These days, more than a few websites and blogs and social media posts offer you advice on how to finish your novel, easy hacks to getting published, ways to get inspired. And all of that advice can add up to success or to failure depending on how you implement it and what actually works for you.
But if there’s one thing I’m certain on, no matter what other advice you receive, know this: Writers Write.
The only way to be a writer is to write. Consistently. Not just that one time, not just someday when you have time. Sit down and write. Fifteen minutes. Right now. Go on. I’ll wait.
If you need, you can find a writing prompt somewhere out there on the internet. Or just pick an object on your desk and spend 500 words describing it (ouch… that’s such a painful exercise if you’ve never tried it).
Now, not everyone can write every day consistently, because … LIFE! But you can surely find two weeks to a month to set yourself a challenge of writing every day and here’s why it’s a good idea. If you write for fifteen minutes a day for 14-30 days, you will certainly begin building your writing habit. You’ll get used to sitting down and cranking out the words for fifteen minutes or whatever your set goal is. You’ll begin forming muscle memory and rewiring those synapses from their resistant, at-rest state to a state of readiness and ability.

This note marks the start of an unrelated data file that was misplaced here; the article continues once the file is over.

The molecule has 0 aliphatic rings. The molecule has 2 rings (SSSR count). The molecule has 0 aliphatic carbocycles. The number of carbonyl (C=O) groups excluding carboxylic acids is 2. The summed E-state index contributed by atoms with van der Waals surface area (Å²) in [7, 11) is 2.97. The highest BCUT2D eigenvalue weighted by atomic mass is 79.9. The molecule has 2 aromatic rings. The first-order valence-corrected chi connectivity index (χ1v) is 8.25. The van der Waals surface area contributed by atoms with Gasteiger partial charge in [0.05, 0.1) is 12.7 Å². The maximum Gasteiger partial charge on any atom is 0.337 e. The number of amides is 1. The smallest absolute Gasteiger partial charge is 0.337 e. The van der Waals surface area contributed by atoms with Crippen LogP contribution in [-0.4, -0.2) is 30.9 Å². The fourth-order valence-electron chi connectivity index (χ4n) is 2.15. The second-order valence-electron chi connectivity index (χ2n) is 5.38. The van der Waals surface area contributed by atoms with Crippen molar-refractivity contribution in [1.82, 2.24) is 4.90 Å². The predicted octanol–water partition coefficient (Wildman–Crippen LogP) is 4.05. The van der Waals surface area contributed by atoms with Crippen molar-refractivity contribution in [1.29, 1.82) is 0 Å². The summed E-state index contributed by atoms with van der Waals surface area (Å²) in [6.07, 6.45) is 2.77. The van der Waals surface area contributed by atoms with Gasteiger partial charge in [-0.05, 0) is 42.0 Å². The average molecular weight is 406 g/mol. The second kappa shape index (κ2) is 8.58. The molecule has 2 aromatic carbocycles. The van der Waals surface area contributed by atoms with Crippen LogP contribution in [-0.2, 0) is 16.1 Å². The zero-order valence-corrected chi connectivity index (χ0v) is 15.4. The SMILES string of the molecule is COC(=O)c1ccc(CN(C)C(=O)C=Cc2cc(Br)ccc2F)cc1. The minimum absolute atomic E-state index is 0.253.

Writing a little every day will give you the confidence that you CAN sit down and write whenever you want to. And then when your temporary challenge is up you’ll be able to set yourself realistic goals. Maybe in real life you only write a few times a week for longer periods. Or maybe five days a week instead of seven. Whatever works for you works for you, as long as you’re still writing! As long as you don’t let the time slip by you and allow your brain to go back to that state of rest where it’s hard to get motivated again.
Writers write. The more you write, the more you will find you are able to write. The more you write, the stronger your ability will become. So sit down and write. Write write write! You’ll never be sorry that you tried.